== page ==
[On] September 2, 1933, the Utah Trails and Landmarks Association placed a bronze plaque marker on the southwest corner of the fort, at which time a large number of Indians were present, descendants of the Paiute that were blamed for the killing of Whitmore and McIntyre. And after the story had been told about how the two men had been killed by one of the speakers, there was manifest among the Indians quite a bit of discussion and uneasiness. And a young Indian name of Levi John, stood out from among the Indians and facing the crowd and said in a defiant voice, 'We want you people to understand that it was not our people who killed them. It was the other Indians, not us.' So to this day they still maintain their innocence. [665]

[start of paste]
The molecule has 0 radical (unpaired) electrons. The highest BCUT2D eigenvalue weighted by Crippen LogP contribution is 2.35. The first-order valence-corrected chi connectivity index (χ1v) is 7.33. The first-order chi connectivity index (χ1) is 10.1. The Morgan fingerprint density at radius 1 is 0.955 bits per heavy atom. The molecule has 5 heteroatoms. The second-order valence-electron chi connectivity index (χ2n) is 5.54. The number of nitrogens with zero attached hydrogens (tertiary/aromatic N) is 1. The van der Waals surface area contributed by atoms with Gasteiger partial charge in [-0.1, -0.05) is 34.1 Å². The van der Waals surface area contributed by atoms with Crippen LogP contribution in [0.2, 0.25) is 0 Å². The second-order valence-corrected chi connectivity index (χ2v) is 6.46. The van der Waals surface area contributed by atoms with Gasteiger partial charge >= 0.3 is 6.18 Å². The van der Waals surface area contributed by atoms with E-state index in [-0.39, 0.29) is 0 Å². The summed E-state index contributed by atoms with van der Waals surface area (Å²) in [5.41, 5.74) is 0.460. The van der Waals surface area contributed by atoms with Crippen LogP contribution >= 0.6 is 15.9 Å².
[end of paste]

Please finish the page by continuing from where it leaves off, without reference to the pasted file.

In a history of the monument that Heaton wrote in 1936 he stated that a son and brother of two of the Indians who were slain by the militia lived "a couple of miles north of Pipe Spring" (that would be in old Moccasin, or Kaibab Village). The man's name was Captain George. [666]

It is doubtful that we will ever know for certain whether there was Paiute involvement in the murders of the Whitmore and McIntyre, and if so, which Paiute band they belonged to. The fact that a number of Kaibab Paiute men were slain by the militia in retaliation, however, is well documented (only the number slain is in question). The cruel manner and injustice of the retaliatory, vigilante-style killings is sufficient to cause considerable resentment among the Kaibab Paiute, but even more so since the descendants and friends of the murdered Paiute men believed the executed men were innocent of any crime.